HOW CAN A physician oppose people getting health care? It's a puzzle to me.

The nomination and confirmation of Dr. Tom Price - widely described in the media as a fierce Obamacare critic - as secretary of Health and Human Services set my physician mind to thinking how two people (Price and I) both trained as physicians, yet have come to dramatically different conclusions on what Americans want and need as patients.

Price once ran the orthopedic clinic at Emory Hospital in Atlanta. I once ran a primary care clinic at a Philadelphia hospital. Patients in both these settings are usually low-income - uninsured, if the clinic will take them, or insured by Medicaid. Before the Affordable Care Act - or "Obamacare," as it has come to be known - low-income working adults were not eligible for Medicaid.

Without Medicaid either for the individual patients, or under a program of support to hospitals serving low-income populations, there is no care for these folks. The Affordable Care Act - in states that chose to do so - expanded Medicaid to the low-income working population. Repealing Obamacare would end this insurance.

In my training as a physician, I rejoiced to see my patients able to receive care for diabetes, hypertension and cancer.

Tell me, Dr. Price: If you oppose Obamacare and Medicaid expansion, do you envision the poor of Atlanta (or Pennsylvania) letting fractures heal without medical care or anesthesia? In your world, will only those able to pay be allowed to have a new knee or a new hip?

In my primary-care practice, patients and I made decisions together about the best treatment. I can't remember a single instance - in over 30 years in practice - where the government (Medicare or Medicaid) interfered with that decision, except when a woman wanted an abortion and Medicaid did not pay. But I can think of numerous instances where private insurance companies - the very companies Price wants to strengthen - interfered with my decision-making. And most of the successful appeals were based on government regulations that safeguarded the rights of patients when private insurance ran amok.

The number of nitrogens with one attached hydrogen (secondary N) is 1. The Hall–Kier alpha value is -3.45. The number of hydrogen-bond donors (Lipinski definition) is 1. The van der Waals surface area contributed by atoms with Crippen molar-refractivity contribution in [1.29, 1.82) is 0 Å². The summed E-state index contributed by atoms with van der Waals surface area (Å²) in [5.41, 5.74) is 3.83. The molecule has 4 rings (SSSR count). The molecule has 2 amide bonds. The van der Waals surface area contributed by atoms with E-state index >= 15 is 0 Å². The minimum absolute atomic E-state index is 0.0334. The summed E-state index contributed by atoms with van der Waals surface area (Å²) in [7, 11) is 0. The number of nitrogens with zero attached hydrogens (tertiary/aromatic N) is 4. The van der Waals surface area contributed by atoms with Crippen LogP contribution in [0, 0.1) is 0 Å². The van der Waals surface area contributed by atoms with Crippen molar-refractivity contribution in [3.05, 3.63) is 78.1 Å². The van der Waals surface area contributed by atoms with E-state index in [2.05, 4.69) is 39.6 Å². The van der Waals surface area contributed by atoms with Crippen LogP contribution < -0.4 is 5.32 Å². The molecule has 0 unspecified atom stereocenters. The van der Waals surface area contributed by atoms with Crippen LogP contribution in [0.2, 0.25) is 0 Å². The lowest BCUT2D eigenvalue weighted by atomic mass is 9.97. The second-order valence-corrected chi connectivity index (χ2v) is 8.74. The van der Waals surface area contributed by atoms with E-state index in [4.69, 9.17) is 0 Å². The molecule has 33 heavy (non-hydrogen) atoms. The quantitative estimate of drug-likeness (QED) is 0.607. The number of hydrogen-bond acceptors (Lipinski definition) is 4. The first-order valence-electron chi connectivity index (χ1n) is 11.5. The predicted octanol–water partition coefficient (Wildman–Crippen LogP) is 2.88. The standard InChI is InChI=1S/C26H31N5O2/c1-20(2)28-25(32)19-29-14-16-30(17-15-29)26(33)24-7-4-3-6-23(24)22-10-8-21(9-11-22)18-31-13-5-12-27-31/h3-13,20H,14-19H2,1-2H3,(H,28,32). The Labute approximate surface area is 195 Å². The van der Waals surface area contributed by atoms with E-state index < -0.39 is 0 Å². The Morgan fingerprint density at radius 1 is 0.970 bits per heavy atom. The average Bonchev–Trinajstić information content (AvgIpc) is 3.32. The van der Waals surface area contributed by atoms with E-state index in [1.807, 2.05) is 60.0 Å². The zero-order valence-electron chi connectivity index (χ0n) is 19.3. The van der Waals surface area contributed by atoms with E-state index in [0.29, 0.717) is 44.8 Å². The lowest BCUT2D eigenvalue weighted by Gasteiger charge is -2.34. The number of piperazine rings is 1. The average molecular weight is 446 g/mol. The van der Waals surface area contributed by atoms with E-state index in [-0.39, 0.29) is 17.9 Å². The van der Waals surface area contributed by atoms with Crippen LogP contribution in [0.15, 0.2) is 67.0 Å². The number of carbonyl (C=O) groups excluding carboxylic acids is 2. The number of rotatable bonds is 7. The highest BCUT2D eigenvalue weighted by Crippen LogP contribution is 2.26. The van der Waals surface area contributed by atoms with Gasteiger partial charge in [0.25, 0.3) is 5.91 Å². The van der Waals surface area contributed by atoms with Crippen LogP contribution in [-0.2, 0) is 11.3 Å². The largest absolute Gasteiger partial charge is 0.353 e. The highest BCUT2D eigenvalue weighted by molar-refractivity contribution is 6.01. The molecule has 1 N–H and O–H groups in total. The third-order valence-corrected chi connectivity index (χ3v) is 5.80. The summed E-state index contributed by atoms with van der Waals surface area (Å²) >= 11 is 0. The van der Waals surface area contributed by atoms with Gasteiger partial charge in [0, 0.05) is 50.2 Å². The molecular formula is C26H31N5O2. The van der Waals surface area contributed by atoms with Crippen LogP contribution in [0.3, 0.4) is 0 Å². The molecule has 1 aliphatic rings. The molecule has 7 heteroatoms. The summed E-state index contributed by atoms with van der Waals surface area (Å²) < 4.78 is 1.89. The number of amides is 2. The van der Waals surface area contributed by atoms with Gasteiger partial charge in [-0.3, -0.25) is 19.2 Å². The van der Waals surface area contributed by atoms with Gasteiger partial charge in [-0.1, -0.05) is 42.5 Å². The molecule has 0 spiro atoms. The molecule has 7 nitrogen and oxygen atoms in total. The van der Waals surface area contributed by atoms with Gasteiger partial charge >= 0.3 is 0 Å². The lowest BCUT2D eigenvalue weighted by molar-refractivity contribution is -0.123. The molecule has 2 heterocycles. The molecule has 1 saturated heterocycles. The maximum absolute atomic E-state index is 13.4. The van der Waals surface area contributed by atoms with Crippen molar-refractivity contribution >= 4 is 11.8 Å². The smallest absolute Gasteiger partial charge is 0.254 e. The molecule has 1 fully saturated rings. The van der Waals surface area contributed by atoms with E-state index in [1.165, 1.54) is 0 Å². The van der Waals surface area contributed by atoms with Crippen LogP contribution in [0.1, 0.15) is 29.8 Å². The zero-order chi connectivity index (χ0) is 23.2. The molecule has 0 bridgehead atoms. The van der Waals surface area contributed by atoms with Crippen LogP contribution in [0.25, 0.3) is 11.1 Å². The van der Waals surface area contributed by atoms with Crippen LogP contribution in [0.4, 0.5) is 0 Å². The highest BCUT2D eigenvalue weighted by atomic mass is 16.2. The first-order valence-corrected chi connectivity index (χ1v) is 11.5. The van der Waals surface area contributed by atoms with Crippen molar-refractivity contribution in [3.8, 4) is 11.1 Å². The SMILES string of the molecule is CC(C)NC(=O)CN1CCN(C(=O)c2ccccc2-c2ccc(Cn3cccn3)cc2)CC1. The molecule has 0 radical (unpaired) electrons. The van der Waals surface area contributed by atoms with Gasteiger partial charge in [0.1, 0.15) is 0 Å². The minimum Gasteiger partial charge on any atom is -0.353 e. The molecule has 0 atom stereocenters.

So when Price is concerned that the government has "commandeered medical decision-making" - I ask him how? By protecting our seniors from astronomical medical bills because Medicare limits what physicians can charge? I was taught in medical school to put my patients first. Price, under the clever phrase of "empowering patients," wants to put physicians first.

In medical school, I was taught to respect all patients, to take care of all those who needed care, regardless of income. Price must have been absent that day. I can't imagine otherwise how he can propose a health-care system that discriminates against the sick, will be unaffordable for the more than 20 million people who have gained insurance under Obamacare and will favor doctors over patients.

Is there anything on which we might agree? He wants to "modernize" Medicare. But if we look closely, Price aims to replace Medicare - the most popular health-insurance plan in the country - with vouchers that will let people buy the amount of care "they need." He doesn't say whether we can all buy crystal balls, along with the vouchers, to see into the future. And me? I'd like to see improved Medicare for All - without private insurance companies, co-pays or deductibles. It would save our country, and individuals, billions of dollars. And allow all of us doctors to take care of everyone. I'd rather have that dream than the nightmare I see with Price in charge of health care.

It's too late to send Price back to medical school to learn what it means to really support patients. But the prescription I write today is for everyone to let their elected officials know that health care for all is important - that we need to improve on Obamacare, but that the health of our state and nation will not be improved with millions losing health care.

Gene Bishop is clinical professor of medicine at the Perelman School of Medicine, University of Pennsylvania.